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Introduction

  1. Top of page
  2. Introduction
  3. Gourlay and Colleagues' Study of BMD Screening Intervals
  4. Generalizability of Results
  5. Role of Clinical Risk Factors
  6. Lumbar Spine BMD
  7. Epidemiological Standards for Evidence on Osteoporosis Screening
  8. Conclusions
  9. Disclosures
  10. Acknowledgements
  11. References
  12. Supporting Information

Screening is the early diagnosis of presymptomatic disease among well individuals in the general population.1 The purpose of osteoporosis screening using bone mineral density (BMD) testing by dual energy X-ray absorptiometry (DXA) is to identify a presymptomatic condition (osteoporosis as defined by World Health Organization diagnostic criteria) that can be treated to prevent an adverse clinical outcome (fragility fractures). An osteoporosis screening program primarily targets the prevention of hip and clinical vertebral fractures because these fractures are associated with the majority of morbidity and health care utilization attributable to osteoporotic fractures. The U.S. Preventive Services Task Force2 (USPSTF) assigned osteoporosis screening an evidence grade B based on findings from prospective cohort studies of DXA testing and results of randomized controlled trials (RCTs) demonstrating that pharmacologic therapy in postmenopausal women with osteoporosis3–6 reduced the incidence of fractures. Until recently, prospective data regarding an osteoporosis screening interval were lacking,7 and several organizations8–13 recommended BMD screening intervals of about 2 to 5 years based on expert opinion.

Gourlay and Colleagues' Study of BMD Screening Intervals

  1. Top of page
  2. Introduction
  3. Gourlay and Colleagues' Study of BMD Screening Intervals
  4. Generalizability of Results
  5. Role of Clinical Risk Factors
  6. Lumbar Spine BMD
  7. Epidemiological Standards for Evidence on Osteoporosis Screening
  8. Conclusions
  9. Disclosures
  10. Acknowledgements
  11. References
  12. Supporting Information

The study by Gourlay and colleagues14 used data collected in the Study of Osteoporotic Fractures (SOF) to estimate the time to osteoporosis before occurrence of hip or clinical vertebral fracture and before initiation of pharmacologic therapy for osteoporosis. The purpose of this study was to help inform primary care providers about the length of osteoporosis screening intervals for older women without osteoporosis at baseline. Our study addressed the frequency of repeated testing, not ordering of an initial BMD test. We strongly concur with Lewiecki and colleagues15 that too few initial BMD tests are performed in older women.16 With respect to the frequency of repeat testing, our study's reported time estimates will assist primary care providers in tailoring the BMD screening interval in older female patients according to initial BMD T-score and age. Based on the results of our study, clinicians might order fewer tests in lower-risk patients (eg, those with BMD T-score above −1.5) and more frequent tests in higher-risk patients (eg, those with BMD T-score −1.5 and below). Other factors, such as DXA reimbursement policies, will also impact ordering of initial and repeat BMD testing in clinical practice.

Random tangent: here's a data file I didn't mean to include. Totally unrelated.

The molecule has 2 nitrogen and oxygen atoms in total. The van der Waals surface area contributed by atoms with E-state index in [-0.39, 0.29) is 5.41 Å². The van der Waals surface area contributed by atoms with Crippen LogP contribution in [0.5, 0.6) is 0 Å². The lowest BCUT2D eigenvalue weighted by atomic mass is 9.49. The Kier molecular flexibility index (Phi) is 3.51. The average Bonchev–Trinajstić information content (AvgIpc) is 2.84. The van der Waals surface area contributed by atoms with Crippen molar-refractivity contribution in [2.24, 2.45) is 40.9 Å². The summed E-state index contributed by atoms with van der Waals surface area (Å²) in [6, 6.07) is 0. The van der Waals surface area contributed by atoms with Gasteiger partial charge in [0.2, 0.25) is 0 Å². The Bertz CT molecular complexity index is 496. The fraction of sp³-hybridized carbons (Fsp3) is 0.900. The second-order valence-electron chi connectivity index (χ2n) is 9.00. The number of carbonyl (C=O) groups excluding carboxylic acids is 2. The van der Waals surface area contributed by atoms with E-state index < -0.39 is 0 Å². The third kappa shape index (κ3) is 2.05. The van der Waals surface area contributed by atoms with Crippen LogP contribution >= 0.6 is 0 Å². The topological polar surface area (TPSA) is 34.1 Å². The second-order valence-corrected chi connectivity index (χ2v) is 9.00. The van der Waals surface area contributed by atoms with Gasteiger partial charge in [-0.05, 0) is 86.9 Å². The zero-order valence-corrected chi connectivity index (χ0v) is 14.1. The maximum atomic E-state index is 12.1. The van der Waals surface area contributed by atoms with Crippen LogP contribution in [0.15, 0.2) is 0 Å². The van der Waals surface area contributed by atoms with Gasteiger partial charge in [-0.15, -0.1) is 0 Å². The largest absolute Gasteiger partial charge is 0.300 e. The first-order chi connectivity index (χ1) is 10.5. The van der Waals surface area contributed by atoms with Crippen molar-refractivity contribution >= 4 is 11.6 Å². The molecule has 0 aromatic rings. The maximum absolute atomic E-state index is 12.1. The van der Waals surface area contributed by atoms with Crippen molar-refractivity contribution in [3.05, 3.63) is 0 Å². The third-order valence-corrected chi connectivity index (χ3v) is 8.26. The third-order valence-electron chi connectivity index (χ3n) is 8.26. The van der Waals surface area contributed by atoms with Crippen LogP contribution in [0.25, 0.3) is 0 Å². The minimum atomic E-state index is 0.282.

Generalizability of Results

  1. Top of page
  2. Introduction
  3. Gourlay and Colleagues' Study of BMD Screening Intervals
  4. Generalizability of Results
  5. Role of Clinical Risk Factors
  6. Lumbar Spine BMD
  7. Epidemiological Standards for Evidence on Osteoporosis Screening
  8. Conclusions
  9. Disclosures
  10. Acknowledgements
  11. References
  12. Supporting Information

Our study results are generalizable to the large and growing population of Medicare-aged women for whom guidelines2, 8–13 universally encourage consideration of osteoporosis screening by primary care physicians. In the United States alone, according to 2009 U.S. Census figures, over 22 million women are aged 65 years and older.17 Women who were not candidates for osteoporosis screening were excluded from our analysis, including women with osteoporosis at baseline or those with a prior history of hip or clinical vertebral fracture, because these women are already candidates for pharmaceutical treatment. Our results also do not apply to patients already receiving pharmacologic treatments, for whom the utility of BMD monitoring remains controversial.18 Finally, our results are not generalizable to patients with secondary causes of osteoporosis who are receiving DXA testing for disease or medication management (eg, patients with rheumatoid arthritis taking chronic oral glucocorticoids).